About this Research Topic
Human perinatal nephrology is a very diverse field in medicine, shared - among others - between obstetricians, neonatologists and nephrologists. Extremely low-birth-weight infants, IUGR babies and term neonates cared for in NICU are predisposed to acute kidney injury and prone to develop progressive renal failure at an early age. Cases with congenital malformations of the kidney and urinary tract (CAKUT) are another specific group. A holistic, systematic, multidisciplinary approach is needed to assess the degree and impact of kidney impairment in these vulnerable infants.
As there is a wealth of observations that fetal and neonatal renal development is the main driver of short and long-term outcome, we aim to merge expertise, observations and opinions on how clinical research can improve recognition, management (neuroprotection) and subsequent outcome in (pre)term neonates with congenital or acquired renal disorders. Furthermore, the variability in renal development and function should make us explore the impact of preventive or curative interventions.
We welcome systematic reviews as well as original research articles within the domain of perinatal kidney function in at-risk (symptomatic and asymptomatic) newborns, including (directly or indirectly) related subject areas, which may cover, but not be limited to, the following topics:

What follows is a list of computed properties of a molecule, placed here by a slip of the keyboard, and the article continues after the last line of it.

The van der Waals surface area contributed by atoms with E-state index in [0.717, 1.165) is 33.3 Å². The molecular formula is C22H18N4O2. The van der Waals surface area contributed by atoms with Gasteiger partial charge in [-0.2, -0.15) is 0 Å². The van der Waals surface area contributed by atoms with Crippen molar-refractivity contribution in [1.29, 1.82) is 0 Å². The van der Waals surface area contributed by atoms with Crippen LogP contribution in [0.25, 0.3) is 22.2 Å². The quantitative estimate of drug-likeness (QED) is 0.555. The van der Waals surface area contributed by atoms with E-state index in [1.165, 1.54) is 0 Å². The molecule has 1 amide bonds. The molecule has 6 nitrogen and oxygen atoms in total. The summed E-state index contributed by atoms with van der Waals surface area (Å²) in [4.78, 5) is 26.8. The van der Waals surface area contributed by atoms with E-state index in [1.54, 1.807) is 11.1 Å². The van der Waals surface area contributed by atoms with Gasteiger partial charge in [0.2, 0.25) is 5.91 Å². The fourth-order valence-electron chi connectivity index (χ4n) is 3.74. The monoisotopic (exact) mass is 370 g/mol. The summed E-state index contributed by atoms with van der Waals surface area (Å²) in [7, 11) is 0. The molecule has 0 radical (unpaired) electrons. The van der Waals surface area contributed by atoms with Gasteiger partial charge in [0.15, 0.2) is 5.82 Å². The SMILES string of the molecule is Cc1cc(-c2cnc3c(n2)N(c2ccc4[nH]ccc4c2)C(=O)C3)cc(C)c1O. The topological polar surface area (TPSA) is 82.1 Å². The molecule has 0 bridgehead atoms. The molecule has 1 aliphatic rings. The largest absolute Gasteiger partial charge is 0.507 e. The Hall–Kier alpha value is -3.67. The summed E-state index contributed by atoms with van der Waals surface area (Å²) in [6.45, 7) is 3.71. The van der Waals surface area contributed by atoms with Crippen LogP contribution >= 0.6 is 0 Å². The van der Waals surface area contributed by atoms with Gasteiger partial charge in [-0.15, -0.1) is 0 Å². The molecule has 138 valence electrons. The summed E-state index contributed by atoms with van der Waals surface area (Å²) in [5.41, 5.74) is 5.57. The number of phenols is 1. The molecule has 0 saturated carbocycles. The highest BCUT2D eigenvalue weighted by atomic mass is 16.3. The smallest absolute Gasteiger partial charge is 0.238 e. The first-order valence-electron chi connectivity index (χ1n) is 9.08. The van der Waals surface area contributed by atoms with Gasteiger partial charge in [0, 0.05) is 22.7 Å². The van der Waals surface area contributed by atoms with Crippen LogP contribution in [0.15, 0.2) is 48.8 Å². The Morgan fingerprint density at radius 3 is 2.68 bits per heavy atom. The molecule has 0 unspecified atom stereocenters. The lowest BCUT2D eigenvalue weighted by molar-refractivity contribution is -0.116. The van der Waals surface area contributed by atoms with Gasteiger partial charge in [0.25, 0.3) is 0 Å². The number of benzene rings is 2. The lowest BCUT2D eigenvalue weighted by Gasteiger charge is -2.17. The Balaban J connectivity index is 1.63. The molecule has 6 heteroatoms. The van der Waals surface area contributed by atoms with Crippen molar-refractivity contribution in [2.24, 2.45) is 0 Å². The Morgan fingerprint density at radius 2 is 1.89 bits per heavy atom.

- Renal function and perinatal drug exposure
- Maternal causes of a poor nephron endowment in the neonates
- Renal physiology and pathophysiology in critically ill neonates
- Precision medicine and kidney function in neonatology
- Nephroprotection in LBWI
- Evolutionary nephrology and preterm birth
- Early nutrition and renal consequences in preemies
- Renal follow-up in children born preterm
- Long-term renal consequences of preterm birth
- Fetal diagnosis and management
- Experimental preclinical (animal, ex vitro) that illustrate mechanisms relevant to perinatal nephrology.
Keywords: acute kidney injury, nephron endowment, nephroprotection, long-term renal function, newborn
Important Note: All contributions to this Research Topic must be within the scope of the section and journal to which they are submitted, as defined in their mission statements. Frontiers reserves the right to guide an out-of-scope manuscript to a more suitable section or journal at any stage of peer review.